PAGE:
The toolbar at the top of your workspace contains the following buttons:

Fit view

Clicking on the on the icon will fit the entire model into the workspace area.

Zoom setting

The zoom setting controls the percentage of zoom in your workspace area. You can also use the mouse wheel to modify the zoom setting.


Resizing the view is achievable not only through the "Zoom setting" but also through your trackpad or mouse wheel.


The Reload button in the model tab's contextual menu reloads the model definition from the server. This is useful when you modify model functions or properties in different browser windows.

Miniature Overview Area

The Miniature Overview Area allows you to view an overview of your model at a smaller scale. This feature is especially useful when you have a large number of datastore classes and want to quickly visualize them.


On the left side of the model editor, the Outline lists all datastore classes and datastore functions (i.e. functions defined at the cs.DataStore class level) in your model:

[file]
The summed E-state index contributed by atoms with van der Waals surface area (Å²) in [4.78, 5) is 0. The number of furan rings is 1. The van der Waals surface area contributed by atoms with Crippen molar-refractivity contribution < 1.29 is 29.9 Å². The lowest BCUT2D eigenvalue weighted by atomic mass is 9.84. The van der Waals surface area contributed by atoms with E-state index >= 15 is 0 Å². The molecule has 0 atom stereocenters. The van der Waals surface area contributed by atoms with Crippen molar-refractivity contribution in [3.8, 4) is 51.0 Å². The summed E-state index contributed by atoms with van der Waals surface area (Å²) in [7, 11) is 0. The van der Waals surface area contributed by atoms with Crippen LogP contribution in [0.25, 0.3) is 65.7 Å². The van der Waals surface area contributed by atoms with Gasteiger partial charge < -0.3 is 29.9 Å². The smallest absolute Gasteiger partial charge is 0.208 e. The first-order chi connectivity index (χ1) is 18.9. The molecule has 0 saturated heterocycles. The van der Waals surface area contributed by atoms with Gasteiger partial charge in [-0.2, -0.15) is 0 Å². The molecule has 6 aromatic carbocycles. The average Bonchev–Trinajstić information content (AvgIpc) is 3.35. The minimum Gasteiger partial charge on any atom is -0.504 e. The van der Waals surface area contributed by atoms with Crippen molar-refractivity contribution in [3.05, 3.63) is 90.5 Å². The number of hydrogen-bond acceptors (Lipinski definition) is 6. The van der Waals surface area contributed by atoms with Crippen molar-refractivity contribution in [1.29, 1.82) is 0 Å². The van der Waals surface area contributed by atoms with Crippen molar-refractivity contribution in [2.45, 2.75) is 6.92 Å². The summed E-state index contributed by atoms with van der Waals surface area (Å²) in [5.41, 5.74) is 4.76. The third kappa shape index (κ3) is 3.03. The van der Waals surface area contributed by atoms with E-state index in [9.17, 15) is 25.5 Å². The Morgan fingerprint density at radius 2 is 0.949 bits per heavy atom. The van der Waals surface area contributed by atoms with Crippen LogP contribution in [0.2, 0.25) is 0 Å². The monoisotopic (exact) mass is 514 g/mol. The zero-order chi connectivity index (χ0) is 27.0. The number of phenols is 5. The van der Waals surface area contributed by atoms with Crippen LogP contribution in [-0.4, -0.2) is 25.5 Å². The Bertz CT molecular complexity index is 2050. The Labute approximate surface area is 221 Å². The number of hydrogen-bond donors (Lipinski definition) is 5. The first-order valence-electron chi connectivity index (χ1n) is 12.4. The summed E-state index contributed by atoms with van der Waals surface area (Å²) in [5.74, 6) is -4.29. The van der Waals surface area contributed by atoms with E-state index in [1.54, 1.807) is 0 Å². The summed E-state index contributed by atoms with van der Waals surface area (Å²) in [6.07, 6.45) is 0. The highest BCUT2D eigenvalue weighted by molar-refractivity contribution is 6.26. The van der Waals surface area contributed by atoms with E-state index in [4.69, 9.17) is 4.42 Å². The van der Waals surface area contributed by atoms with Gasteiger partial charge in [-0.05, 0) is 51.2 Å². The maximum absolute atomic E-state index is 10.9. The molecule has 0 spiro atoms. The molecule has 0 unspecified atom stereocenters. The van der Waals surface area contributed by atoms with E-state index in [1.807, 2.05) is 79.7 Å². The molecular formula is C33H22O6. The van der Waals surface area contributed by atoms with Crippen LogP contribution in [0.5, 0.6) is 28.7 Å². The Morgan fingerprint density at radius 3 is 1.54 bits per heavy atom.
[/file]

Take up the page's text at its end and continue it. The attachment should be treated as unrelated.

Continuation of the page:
You can use the Search area to dynamically reduce the list of displayed datastore classes and datastore functions by entering characters.

You can expand a dataclass name to display its attributes:

You can select the datastore class in the workspace by clicking on it in the list. From this area, you can execute any of the following actions for a specific datastore class:

  • alt-text Fit to view: Shows a fitted view of the selected datastore class in your workspace area.
  • alt-text Import from CSV: Allows you to import data from a CSV file into this dataclass.
  • alt-text Remove: Deletes the dataclass from the project.

Removing a dataclass from the model does not remove its associated functions.

Data Model Classes Button